The drive to Chanakkale was an epic adventure. We pulled out of the Ephesus parking lot about an hour behind our planned departure, but we were refreshed and revitalized from days of pampering ourselves at the all-inclusive beach resort at Izmir. Patrick and I have been reading the Odyssey and learning about the Greek concept of hubris, when mere mortals begin to believe they are in control – when really the gods are always there to give you a solid smack-down and remind you who is really in control. We were about to have a little hands-on lesson in hubris ourselves.
Our first adventure occurred as we pulled up to an unmanned toll both on the expressway. There were no signs in English, no place to put in money, and no one around to help. So we sat at the toll both with traffic backing up behind us, trying to decide if we should just pass through the gate without paying (visions of Turkish prisons flashed through my mind) – or wait until another plan came to mind. Luckily a friendly Turkish commuter behind us stepped out of his car, walked up, waved a smart card over the card reader, and waved us to drive on. We did, however we still didn’t know what to do at the next tool booth – except to wait for a stranger to appear on the freeway and pay our way. As we used to say at work, “hope is not a strategy”. Sure enough, about 30 minutes later we encountered another toll booth with the same configuration and I still had no idea what to do. My backseat brain trust was no help. So we ended up in the same situation, stopped at a booth, no one around, and me pushing any button I could find, yelling for someone to help. Then our savior arrived – he was wearing a yellow safety vest and picking up litter from the freeway. Yes, we were saved by the freeway janitor. He quickly assessed that we were ignorant of the ways of a civilized motor culture, blocked traffic to allow me to back out of the toll both (kids screaming “look out for that truck”), and guided us to park the car, get out, queue up, and buy a smart card. Our strategy actually turned out to be: “when in trouble, rely on the good will of random Turks”. You might say, “Les, that seems like a pretty sketchy strategy for a guy who has spent his career working with high-powered executive types”. And I would agree, with the caveat that it is hard to be overly critical of a strategy that actually works (many of the most intellectually interesting business-school type strategies don’t actually work). We demonstrated the robustness of our strategy once again when I attempted to reenter the highway after stopping for lunch. The situation is a little complex – so I sketched up a little diagram for you.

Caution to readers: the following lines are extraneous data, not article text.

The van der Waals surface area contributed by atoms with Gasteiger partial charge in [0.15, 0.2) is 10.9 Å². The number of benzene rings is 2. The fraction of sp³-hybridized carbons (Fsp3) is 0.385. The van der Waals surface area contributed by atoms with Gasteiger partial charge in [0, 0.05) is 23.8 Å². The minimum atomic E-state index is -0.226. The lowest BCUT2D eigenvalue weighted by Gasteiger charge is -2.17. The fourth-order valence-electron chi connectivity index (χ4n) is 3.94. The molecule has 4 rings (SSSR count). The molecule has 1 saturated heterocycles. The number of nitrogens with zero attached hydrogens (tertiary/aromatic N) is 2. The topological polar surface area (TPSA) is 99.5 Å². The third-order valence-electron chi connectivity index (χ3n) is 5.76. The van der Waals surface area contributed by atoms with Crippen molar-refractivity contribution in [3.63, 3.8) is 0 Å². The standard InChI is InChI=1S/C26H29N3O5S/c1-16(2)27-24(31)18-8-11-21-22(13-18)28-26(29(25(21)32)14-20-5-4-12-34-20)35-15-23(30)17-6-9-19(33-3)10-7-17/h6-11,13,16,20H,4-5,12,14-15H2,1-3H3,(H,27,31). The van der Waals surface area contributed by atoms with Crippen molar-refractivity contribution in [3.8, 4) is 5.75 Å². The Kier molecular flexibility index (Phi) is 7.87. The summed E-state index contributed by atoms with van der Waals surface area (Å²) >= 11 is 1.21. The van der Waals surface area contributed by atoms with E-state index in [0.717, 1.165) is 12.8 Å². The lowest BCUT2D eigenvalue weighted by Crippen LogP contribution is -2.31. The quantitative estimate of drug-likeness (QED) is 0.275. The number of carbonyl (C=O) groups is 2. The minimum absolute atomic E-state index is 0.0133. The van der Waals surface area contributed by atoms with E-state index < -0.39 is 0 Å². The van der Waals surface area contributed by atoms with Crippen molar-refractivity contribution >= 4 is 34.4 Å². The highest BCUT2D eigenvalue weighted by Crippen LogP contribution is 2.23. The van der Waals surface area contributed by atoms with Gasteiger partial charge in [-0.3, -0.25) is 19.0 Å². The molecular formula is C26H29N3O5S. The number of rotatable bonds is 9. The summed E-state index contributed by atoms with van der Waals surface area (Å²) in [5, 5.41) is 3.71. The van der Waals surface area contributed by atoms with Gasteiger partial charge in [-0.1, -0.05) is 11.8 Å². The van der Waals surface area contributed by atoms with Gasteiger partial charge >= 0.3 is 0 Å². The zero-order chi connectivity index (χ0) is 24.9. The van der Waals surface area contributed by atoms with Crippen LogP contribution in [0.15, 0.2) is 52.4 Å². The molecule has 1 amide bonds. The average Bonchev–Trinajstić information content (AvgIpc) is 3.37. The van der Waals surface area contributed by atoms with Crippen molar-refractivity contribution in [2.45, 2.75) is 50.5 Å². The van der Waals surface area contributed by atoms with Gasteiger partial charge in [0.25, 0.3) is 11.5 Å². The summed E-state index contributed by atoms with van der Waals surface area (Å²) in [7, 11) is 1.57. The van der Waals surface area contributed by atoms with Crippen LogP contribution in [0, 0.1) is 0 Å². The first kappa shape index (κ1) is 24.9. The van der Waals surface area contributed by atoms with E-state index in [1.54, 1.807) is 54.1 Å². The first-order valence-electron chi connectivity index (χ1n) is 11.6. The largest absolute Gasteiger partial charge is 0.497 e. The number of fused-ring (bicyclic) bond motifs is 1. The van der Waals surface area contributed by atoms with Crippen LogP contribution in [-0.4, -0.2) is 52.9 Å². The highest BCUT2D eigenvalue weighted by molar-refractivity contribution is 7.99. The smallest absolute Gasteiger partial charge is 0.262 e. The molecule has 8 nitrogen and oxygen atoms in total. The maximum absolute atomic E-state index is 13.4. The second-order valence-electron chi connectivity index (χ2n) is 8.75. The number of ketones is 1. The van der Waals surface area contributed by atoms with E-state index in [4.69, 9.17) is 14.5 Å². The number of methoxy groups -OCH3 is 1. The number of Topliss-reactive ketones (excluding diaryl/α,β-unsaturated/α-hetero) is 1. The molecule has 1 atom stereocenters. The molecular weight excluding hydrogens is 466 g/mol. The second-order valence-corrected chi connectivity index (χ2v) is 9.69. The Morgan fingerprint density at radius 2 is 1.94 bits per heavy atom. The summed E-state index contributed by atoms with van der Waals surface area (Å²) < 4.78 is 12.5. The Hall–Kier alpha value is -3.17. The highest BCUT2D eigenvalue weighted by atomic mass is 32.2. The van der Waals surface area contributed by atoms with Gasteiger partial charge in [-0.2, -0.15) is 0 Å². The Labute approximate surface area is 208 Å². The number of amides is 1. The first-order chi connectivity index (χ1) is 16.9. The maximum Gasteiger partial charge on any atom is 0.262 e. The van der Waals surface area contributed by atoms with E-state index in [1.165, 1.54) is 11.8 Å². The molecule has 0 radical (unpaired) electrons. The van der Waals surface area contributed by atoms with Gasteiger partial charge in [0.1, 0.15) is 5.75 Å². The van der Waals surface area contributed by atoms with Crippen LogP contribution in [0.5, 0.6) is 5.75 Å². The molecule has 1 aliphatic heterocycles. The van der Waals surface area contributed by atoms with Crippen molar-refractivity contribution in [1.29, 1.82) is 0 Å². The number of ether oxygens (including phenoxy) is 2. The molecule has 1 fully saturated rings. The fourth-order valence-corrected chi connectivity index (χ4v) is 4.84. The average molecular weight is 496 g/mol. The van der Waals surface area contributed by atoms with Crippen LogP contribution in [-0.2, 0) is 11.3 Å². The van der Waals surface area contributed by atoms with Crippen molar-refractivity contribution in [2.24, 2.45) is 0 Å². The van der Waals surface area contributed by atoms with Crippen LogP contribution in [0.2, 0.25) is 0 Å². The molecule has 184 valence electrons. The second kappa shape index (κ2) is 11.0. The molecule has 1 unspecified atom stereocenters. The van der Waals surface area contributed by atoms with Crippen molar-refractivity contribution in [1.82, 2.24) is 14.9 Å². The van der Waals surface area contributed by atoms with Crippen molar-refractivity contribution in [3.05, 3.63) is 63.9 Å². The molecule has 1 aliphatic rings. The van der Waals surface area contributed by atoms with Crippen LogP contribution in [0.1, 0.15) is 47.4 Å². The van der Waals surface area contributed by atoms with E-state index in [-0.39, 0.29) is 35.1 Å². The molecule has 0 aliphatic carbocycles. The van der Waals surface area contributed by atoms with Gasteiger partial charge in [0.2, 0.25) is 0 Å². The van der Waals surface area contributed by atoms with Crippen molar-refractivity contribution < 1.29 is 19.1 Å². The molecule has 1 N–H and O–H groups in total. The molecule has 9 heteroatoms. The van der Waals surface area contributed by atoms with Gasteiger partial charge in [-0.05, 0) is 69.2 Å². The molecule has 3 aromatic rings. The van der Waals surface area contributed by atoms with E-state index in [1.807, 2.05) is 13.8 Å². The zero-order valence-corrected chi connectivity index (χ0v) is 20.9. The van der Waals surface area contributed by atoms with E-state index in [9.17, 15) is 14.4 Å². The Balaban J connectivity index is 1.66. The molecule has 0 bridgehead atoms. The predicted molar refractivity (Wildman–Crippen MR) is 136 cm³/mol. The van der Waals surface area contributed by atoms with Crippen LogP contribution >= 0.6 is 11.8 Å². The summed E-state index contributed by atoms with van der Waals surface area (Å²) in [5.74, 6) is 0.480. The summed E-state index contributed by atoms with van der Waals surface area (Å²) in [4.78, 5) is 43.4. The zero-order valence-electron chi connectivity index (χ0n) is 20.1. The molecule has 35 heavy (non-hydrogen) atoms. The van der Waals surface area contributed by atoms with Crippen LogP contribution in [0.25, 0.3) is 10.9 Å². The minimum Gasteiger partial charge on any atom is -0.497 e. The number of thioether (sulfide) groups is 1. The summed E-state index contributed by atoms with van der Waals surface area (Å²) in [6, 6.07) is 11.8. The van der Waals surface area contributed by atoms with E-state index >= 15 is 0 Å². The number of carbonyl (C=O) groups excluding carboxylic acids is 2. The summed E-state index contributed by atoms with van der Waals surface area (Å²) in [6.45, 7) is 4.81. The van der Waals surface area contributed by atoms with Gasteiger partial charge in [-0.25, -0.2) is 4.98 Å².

Bottom line – I got stuck in an intersection with trucks, tractors and angry citizens bearing down on me from the front and back. My back seat brain trust was asking “Why did you do that?”. And all I could do was sit there and feel like an idiot. Luckily there was a guy walking around selling pretzels to cars as they stopped at the highway intersection who sprung into action. Balancing a platter of pretzels on his head, he waded out into the angry traffic and directed people to give me enough space to back out and escape what appeared to be certain death. At least that is what the passengers in my car were saying. Unfortunately we were in such a hurry to exit the scene that I didn’t get a chance to buy one of his pretzels, all I could do was smile and thank him through my window as I accelerated out of the intersection and onto the highway. Yes, we were saved by a Tukish highway pretzel man. What do you think of my strategy now?